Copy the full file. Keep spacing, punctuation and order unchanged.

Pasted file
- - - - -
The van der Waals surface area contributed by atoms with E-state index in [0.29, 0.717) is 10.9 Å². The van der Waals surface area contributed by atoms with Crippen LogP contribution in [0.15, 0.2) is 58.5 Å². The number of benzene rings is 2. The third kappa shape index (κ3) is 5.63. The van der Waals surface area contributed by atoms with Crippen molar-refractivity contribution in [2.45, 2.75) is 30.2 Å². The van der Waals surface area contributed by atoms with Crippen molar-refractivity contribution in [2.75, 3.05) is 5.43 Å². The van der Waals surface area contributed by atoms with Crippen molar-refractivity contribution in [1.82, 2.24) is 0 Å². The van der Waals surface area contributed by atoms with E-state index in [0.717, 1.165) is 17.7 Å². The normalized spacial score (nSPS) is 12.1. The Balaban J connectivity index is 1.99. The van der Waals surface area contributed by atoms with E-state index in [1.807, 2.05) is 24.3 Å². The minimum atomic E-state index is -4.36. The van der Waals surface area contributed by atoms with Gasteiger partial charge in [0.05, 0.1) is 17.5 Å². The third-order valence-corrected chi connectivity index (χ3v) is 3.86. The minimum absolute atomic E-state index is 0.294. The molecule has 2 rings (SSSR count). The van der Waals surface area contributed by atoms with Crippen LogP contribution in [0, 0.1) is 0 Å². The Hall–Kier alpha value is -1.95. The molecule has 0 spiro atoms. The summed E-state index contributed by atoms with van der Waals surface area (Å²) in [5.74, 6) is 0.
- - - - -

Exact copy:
The van der Waals surface area contributed by atoms with E-state index in [0.29, 0.717) is 10.9 Å². The van der Waals surface area contributed by atoms with Crippen LogP contribution in [0.15, 0.2) is 58.5 Å². The number of benzene rings is 2. The third kappa shape index (κ3) is 5.63. The van der Waals surface area contributed by atoms with Crippen molar-refractivity contribution in [2.45, 2.75) is 30.2 Å². The van der Waals surface area contributed by atoms with Crippen molar-refractivity contribution in [2.75, 3.05) is 5.43 Å². The van der Waals surface area contributed by atoms with Crippen molar-refractivity contribution in [1.82, 2.24) is 0 Å². The van der Waals surface area contributed by atoms with E-state index in [0.717, 1.165) is 17.7 Å². The normalized spacial score (nSPS) is 12.1. The Balaban J connectivity index is 1.99. The van der Waals surface area contributed by atoms with E-state index in [1.807, 2.05) is 24.3 Å². The minimum atomic E-state index is -4.36. The van der Waals surface area contributed by atoms with Gasteiger partial charge in [0.05, 0.1) is 17.5 Å². The third-order valence-corrected chi connectivity index (χ3v) is 3.86. The minimum absolute atomic E-state index is 0.294. The molecule has 2 rings (SSSR count). The van der Waals surface area contributed by atoms with Crippen LogP contribution in [0, 0.1) is 0 Å². The Hall–Kier alpha value is -1.95. The molecule has 0 spiro atoms. The summed E-state index contributed by atoms with van der Waals surface area (Å²) in [5.74, 6) is 0.